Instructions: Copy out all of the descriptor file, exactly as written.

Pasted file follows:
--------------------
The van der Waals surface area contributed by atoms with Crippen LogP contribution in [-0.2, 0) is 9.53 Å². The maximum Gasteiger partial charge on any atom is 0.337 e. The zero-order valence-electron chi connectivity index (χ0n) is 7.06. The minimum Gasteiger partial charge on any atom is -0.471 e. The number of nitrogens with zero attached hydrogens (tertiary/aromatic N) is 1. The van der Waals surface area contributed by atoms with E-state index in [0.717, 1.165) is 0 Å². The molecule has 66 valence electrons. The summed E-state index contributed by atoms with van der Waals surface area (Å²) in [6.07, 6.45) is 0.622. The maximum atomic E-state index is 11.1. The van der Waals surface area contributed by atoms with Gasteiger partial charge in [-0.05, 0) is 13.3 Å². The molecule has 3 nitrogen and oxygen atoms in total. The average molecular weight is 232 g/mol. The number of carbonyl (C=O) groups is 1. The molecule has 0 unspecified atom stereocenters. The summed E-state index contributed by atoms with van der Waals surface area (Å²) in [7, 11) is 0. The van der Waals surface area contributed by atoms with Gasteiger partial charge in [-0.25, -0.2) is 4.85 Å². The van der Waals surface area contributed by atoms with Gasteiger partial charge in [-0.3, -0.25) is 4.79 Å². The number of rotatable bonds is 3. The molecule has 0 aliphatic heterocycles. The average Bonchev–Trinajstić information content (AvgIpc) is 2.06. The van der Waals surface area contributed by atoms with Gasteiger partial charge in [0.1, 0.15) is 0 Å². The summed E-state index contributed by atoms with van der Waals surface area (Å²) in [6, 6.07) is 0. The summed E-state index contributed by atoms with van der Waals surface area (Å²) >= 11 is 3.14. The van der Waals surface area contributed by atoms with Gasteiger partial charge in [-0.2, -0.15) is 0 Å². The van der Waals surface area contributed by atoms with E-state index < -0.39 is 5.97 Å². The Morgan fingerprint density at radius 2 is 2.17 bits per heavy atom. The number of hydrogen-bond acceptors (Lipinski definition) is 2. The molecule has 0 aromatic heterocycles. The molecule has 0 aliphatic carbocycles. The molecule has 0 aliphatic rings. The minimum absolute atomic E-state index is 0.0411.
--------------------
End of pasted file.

The van der Waals surface area contributed by atoms with Crippen LogP contribution in [-0.2, 0) is 9.53 Å². The maximum Gasteiger partial charge on any atom is 0.337 e. The zero-order valence-electron chi connectivity index (χ0n) is 7.06. The minimum Gasteiger partial charge on any atom is -0.471 e. The number of nitrogens with zero attached hydrogens (tertiary/aromatic N) is 1. The van der Waals surface area contributed by atoms with E-state index in [0.717, 1.165) is 0 Å². The molecule has 66 valence electrons. The summed E-state index contributed by atoms with van der Waals surface area (Å²) in [6.07, 6.45) is 0.622. The maximum atomic E-state index is 11.1. The van der Waals surface area contributed by atoms with Gasteiger partial charge in [-0.05, 0) is 13.3 Å². The molecule has 3 nitrogen and oxygen atoms in total. The average molecular weight is 232 g/mol. The number of carbonyl (C=O) groups is 1. The molecule has 0 unspecified atom stereocenters. The summed E-state index contributed by atoms with van der Waals surface area (Å²) in [7, 11) is 0. The van der Waals surface area contributed by atoms with Gasteiger partial charge in [-0.25, -0.2) is 4.85 Å². The van der Waals surface area contributed by atoms with Gasteiger partial charge in [-0.3, -0.25) is 4.79 Å². The number of rotatable bonds is 3. The molecule has 0 aliphatic heterocycles. The average Bonchev–Trinajstić information content (AvgIpc) is 2.06. The van der Waals surface area contributed by atoms with Gasteiger partial charge in [0.1, 0.15) is 0 Å². The summed E-state index contributed by atoms with van der Waals surface area (Å²) in [6, 6.07) is 0. The summed E-state index contributed by atoms with van der Waals surface area (Å²) >= 11 is 3.14. The van der Waals surface area contributed by atoms with Gasteiger partial charge in [-0.2, -0.15) is 0 Å². The van der Waals surface area contributed by atoms with E-state index < -0.39 is 5.97 Å². The Morgan fingerprint density at radius 2 is 2.17 bits per heavy atom. The number of hydrogen-bond acceptors (Lipinski definition) is 2. The molecule has 0 aromatic heterocycles. The molecule has 0 aliphatic carbocycles. The molecule has 0 aliphatic rings. The minimum absolute atomic E-state index is 0.0411.